What’s the future of health benefits in Canada? A hybrid model of core coverage and personalized benefits is a likely scenario, speakers at an event in Toronto said on Wednesday.
“Our vision is really a hybrid model, where you have this traditional benefit program there to support your employee should something happen, something unpredictable that could have a big financial impact on their life, but combined with this broader view and their well-being,” said Julie Duchesne, a partner and leader of Mercer’s health business.
Duchesne made the comment as she and colleague Brian Lindenberg presented their insights at the Toronto instalment of Mercer’s second-annual series of events on the future of health care at the Ritz-Carlton hotel.
Last year’s event featured seven predictions for the future of health care by 2025. They included an estimated 130 per cent increase in health-care costs and the rise of personalized medicine like pharmacogenetics.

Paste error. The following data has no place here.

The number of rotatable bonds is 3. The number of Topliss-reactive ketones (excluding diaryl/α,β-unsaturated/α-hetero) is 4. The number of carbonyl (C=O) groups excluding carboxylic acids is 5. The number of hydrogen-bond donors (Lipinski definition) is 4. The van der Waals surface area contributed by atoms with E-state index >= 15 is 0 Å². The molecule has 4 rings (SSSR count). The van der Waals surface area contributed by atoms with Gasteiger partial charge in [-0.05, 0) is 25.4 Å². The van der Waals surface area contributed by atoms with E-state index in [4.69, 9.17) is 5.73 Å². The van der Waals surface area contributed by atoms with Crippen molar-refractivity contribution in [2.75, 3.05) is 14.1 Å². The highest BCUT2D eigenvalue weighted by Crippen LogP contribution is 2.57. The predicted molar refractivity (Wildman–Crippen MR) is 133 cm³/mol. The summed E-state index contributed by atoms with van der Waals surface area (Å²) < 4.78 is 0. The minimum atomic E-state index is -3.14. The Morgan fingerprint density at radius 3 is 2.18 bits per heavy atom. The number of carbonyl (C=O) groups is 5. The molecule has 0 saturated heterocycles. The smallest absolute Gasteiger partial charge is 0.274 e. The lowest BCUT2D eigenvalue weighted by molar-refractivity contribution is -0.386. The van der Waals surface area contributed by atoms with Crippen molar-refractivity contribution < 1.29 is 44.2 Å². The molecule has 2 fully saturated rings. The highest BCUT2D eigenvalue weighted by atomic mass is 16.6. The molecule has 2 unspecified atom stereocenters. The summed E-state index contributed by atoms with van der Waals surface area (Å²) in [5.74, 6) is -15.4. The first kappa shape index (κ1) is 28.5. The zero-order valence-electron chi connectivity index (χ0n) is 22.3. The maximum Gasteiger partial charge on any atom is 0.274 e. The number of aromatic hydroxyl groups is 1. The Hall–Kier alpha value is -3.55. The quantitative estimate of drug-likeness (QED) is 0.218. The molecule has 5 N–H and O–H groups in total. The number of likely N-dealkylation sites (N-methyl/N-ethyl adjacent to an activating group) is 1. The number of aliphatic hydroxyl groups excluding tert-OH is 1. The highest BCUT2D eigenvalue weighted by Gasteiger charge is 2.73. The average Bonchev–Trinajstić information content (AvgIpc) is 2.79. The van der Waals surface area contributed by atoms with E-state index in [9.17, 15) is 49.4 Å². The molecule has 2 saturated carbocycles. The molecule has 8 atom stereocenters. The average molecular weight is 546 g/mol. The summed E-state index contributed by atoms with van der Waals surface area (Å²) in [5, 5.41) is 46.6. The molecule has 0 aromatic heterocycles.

“It was an eight-year prediction window, so we’re year one into our predictions. We actually feel pretty good, generally speaking, about our predictions. We feel we’re kind of on track and as the future unfolds, it will unfold in a way that’s consistent with what we’ve predicted,” said Lindenberg.
One prediction that missed the mark, he noted, was around public health-care reform and pharmacare, which Lindenberg said in 2017 would never happen in Canada.
“Clearly, we might have missed a sign. But in our defence, a lot of people missed that same sign. Clearly there’s an increased enthusiasm for implementing the national pharmacare program,” said Lindenberg.
Speaking to the need for personalized benefits, Lindenberg referenced the issues of rising costs and the war for talent, both in terms of attracting and retaining employees.
“The game is clearly changing. In order to win that war for talent, we strongly believe you need to engage your workforce in a different way. You need to acknowledge the individual preferences of each of your employees and future employees. You need to leverage technology and what’s happening in terms of the vendor landscape to deliver a more personalized approach to your employees within the context of the age of the individual,” he said.
According to Duchesne, gathering data is key to developing a personalized approach and implementing targeted benefit programs. Targeted programs are essential to meeting the needs of multiple generations of workers and setting organizations apart, she said.